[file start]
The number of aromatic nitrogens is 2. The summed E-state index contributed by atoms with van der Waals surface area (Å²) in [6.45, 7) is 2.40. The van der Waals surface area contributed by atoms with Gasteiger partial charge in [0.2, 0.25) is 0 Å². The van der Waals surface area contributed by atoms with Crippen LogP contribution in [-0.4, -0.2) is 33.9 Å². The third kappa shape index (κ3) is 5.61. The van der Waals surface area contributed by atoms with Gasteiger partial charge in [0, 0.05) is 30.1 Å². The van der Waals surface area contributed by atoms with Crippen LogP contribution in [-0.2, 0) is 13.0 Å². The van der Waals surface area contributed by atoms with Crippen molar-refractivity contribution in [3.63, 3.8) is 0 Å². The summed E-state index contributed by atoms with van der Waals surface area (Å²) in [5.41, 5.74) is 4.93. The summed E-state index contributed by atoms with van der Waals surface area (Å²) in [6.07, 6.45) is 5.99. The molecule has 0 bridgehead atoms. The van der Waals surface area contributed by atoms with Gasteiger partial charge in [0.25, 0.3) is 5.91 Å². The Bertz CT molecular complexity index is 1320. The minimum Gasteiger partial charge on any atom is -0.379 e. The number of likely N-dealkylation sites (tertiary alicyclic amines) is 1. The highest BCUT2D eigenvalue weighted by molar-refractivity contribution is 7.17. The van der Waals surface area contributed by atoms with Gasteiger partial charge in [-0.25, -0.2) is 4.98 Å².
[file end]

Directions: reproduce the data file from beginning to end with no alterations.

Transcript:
The number of aromatic nitrogens is 2. The summed E-state index contributed by atoms with van der Waals surface area (Å²) in [6.45, 7) is 2.40. The van der Waals surface area contributed by atoms with Gasteiger partial charge in [0.2, 0.25) is 0 Å². The van der Waals surface area contributed by atoms with Crippen LogP contribution in [-0.4, -0.2) is 33.9 Å². The third kappa shape index (κ3) is 5.61. The van der Waals surface area contributed by atoms with Gasteiger partial charge in [0, 0.05) is 30.1 Å². The van der Waals surface area contributed by atoms with Crippen LogP contribution in [-0.2, 0) is 13.0 Å². The van der Waals surface area contributed by atoms with Crippen molar-refractivity contribution in [3.63, 3.8) is 0 Å². The summed E-state index contributed by atoms with van der Waals surface area (Å²) in [5.41, 5.74) is 4.93. The summed E-state index contributed by atoms with van der Waals surface area (Å²) in [6.07, 6.45) is 5.99. The molecule has 0 bridgehead atoms. The van der Waals surface area contributed by atoms with Gasteiger partial charge in [0.25, 0.3) is 5.91 Å². The Bertz CT molecular complexity index is 1320. The minimum Gasteiger partial charge on any atom is -0.379 e. The number of likely N-dealkylation sites (tertiary alicyclic amines) is 1. The highest BCUT2D eigenvalue weighted by molar-refractivity contribution is 7.17. The van der Waals surface area contributed by atoms with Gasteiger partial charge in [-0.25, -0.2) is 4.98 Å².